Pepper, a new humanoid robot introduced earlier this month in Japan, may herald the beginning of a new era in personal robotics. Unlike its ancestors, such as Mitsubishi’s Wakamaru and Sony’s QRIO, who had to join the halls of robot extinction, Pepper, developed jointly by the French robotics company Aldebaran and the Japanese telecom giant SoftBank, is here to stay.
Last week, the Japanese company Hitachi rolled out the latest version of their EMIEW2 service robot (Excellent Mobility and Interactive Existence as Workmate). And to the horror of all professional comedians trembling for their jobs, this time the robot returned with a sense of humour.
Wiring electronic devices directly into your brain may not sound like a very pleasant idea, but this is exactly what so many scientists around the world seem to be quite excited about. The reason is that, far from being your worst cyborg nightmare, brain implants – also called neuroprostheses – can do true miracles. Connected to the nervous system, these little chips can make the blind see, the deaf hear and even allow the paralysed to once again gain control over the physical world.
The physical spaces we inhabit have a direct influence on how we feel, think and behave. Understanding this implicit dialogue between built environments and our minds continues to open new ways for architects to design physical spaces that better meet people’s needs. Neuro-architecture, interactive architecture, intelligent environments and virtual reality technology are among those exciting and partially overlapping disciplines that are currently on the frontline of the ongoing architectural revolution.
We live in a time when the scale of scientific research is undergoing an unprecedented exponential growth, which contributes to the generation of equally unprecedented amounts of data. Disciplines like neuroscience, astronomy or particle physics are piling up so much information that finding and implementing new ways of representing, navigating and manipulating this information is rapidly becoming a pressing necessity.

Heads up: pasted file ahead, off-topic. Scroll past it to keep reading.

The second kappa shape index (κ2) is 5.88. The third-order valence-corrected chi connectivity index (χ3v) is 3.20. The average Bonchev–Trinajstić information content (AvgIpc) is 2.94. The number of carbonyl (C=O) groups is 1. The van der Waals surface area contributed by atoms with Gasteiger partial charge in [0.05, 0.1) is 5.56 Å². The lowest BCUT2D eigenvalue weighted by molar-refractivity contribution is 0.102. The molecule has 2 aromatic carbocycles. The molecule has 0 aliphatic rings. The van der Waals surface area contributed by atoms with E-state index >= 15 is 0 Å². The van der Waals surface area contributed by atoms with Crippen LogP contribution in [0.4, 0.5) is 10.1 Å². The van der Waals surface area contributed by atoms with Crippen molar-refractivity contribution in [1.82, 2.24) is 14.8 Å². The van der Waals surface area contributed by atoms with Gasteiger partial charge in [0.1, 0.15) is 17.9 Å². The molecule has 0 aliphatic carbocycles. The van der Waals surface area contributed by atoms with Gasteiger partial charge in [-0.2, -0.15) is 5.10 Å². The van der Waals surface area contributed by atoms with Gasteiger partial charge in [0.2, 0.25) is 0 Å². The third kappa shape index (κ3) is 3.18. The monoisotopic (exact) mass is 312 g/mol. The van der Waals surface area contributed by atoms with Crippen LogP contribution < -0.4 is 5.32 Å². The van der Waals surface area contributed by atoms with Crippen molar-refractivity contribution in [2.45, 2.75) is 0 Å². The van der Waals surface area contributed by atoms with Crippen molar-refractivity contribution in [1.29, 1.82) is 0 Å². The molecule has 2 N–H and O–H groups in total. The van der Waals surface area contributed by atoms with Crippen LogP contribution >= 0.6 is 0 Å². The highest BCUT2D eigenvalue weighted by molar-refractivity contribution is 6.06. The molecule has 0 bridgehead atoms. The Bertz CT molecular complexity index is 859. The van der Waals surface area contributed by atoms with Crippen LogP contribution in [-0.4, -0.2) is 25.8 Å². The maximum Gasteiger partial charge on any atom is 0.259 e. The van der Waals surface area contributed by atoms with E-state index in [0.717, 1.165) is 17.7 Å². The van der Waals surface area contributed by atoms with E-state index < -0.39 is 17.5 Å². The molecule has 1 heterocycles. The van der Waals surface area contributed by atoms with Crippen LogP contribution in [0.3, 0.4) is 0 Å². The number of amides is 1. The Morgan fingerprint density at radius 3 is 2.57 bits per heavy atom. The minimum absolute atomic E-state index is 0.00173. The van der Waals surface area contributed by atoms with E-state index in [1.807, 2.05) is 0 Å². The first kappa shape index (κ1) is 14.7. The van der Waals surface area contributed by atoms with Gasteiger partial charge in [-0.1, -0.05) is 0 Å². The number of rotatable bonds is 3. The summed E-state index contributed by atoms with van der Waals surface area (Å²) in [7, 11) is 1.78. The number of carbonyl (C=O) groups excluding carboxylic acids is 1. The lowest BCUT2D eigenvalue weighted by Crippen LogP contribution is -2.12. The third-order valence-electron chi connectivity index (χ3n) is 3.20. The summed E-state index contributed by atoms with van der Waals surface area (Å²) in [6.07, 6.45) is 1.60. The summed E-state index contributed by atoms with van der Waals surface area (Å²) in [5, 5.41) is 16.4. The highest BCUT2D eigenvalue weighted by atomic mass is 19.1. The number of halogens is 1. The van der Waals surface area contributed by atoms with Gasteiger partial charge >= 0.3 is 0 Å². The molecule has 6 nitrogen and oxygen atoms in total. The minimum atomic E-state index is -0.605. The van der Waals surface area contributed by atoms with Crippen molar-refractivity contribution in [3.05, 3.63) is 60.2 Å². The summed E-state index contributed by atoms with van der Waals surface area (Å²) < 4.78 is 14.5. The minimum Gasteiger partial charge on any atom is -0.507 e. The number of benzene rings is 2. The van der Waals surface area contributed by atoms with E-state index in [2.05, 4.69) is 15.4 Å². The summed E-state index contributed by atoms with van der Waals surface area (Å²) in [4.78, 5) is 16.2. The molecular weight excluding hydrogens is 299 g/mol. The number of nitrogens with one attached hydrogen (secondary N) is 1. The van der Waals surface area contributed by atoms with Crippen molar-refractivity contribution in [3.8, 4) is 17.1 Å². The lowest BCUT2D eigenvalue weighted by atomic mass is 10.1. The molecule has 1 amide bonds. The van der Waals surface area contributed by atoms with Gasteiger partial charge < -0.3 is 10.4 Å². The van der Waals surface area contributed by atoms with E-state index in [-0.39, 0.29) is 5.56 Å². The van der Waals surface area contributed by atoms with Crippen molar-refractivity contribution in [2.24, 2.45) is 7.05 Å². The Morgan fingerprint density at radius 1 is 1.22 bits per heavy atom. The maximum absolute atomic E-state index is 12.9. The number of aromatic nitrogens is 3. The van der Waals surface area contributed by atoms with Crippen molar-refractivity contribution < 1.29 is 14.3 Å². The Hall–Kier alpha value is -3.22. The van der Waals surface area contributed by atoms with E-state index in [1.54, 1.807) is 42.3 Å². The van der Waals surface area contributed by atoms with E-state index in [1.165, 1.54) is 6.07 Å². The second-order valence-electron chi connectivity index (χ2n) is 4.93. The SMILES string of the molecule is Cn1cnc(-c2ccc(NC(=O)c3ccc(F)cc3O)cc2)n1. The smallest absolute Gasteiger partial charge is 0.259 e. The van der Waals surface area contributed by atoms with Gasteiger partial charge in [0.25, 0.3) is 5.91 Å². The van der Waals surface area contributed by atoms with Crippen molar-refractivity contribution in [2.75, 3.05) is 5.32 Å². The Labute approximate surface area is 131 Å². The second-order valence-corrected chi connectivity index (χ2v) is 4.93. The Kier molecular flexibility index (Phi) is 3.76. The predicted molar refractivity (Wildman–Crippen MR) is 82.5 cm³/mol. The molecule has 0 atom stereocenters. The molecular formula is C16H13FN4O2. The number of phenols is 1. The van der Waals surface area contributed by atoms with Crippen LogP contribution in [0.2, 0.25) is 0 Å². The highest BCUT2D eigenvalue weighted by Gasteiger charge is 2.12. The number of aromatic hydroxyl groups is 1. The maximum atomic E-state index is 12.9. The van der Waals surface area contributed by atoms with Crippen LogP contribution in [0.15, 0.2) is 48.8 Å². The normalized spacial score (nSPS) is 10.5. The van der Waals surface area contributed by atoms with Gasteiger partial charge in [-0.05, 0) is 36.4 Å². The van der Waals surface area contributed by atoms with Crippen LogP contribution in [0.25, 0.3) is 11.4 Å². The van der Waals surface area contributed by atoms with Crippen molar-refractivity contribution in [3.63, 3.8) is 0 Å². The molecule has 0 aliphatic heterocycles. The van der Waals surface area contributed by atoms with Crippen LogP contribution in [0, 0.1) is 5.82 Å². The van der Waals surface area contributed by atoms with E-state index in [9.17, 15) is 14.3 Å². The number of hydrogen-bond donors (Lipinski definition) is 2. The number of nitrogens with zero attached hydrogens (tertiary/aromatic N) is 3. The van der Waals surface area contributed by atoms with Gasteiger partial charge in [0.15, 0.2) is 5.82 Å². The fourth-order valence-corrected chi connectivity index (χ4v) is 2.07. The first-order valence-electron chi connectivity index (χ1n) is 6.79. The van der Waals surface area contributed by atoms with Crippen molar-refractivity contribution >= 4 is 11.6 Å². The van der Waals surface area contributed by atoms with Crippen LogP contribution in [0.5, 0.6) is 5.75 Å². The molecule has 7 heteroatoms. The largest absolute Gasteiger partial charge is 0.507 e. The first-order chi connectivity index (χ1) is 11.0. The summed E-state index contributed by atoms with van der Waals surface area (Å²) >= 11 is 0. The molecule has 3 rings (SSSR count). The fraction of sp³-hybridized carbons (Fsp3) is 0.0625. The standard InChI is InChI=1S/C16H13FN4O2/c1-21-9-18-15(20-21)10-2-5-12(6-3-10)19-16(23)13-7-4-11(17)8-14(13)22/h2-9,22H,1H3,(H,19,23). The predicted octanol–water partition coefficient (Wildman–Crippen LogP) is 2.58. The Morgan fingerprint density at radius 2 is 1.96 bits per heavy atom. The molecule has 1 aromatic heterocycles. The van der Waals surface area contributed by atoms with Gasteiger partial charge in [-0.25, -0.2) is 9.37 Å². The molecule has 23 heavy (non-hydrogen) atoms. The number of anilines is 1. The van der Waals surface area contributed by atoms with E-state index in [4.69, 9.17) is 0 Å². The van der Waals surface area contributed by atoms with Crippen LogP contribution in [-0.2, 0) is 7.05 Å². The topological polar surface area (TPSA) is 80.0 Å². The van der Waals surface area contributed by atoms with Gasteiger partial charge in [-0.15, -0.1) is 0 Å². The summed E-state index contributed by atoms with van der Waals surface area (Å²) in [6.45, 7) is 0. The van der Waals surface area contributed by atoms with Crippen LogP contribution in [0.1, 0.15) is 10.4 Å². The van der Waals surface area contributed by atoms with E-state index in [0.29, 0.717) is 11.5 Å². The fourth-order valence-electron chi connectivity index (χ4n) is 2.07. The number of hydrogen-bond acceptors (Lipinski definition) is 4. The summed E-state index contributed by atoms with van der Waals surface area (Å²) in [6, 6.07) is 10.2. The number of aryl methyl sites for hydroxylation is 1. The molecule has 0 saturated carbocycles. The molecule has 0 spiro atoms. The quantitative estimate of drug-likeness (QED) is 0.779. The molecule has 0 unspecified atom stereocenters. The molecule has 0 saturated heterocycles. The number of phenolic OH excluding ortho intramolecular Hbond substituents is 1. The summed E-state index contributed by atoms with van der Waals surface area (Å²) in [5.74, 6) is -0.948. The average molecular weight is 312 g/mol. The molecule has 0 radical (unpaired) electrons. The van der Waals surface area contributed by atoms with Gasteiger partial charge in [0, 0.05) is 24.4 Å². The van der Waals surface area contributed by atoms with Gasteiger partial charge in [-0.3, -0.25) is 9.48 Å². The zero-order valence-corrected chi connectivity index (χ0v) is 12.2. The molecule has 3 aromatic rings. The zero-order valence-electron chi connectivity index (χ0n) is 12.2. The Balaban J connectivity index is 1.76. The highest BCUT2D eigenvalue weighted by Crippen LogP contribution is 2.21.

Crabs know their way around the ocean floor. These crawling creatures live in all the waters of the world, so if we want to learn something new about underwater exploration, it might be a good idea to take some cues from them. And this is precisely what a research team at the Korean Institute of Ocean Science and Technology did.
After two years of investigation, the team, led by Bong-Huan Jun, developed Crabster CR 200, a car-sized robot inspired by crustaceans and designed to survey shipwrecks and other areas of scientific interest.
The German automation company has once again secured its place at the cutting edge of bionic technology.
This time Festo came up with a life-like kangaroo robot that realistically emulates the jumping dynamics of a natural kangaroo. The robot is expected to be officially unveiled this week at Hannover Messe.
Five years have passed since Aldebaran Robotics announced an ambitious joint project with over a dozen leading French research centres to make France one of the few countries to have developed an advanced humanoid robot. Finally, the robot, named Romeo, made its long-awaited debut at the Innorobo robotics fair, which was held earlier last month in Lyon.
Each year brings us closer to the day when robotic companions will become an integral part of our homes, schools, hospitals and offices. However, for robots to be truly accepted in our personal space, their social interactions with us must acquire the kind of fluency and coordination that humans expect from each other. This is one of the challenges addressed by Guy Hoffman, the co-director of the Media Innovation Lab at IDC Herzilya in Israel and possibly one of the most original thinkers in robotics today.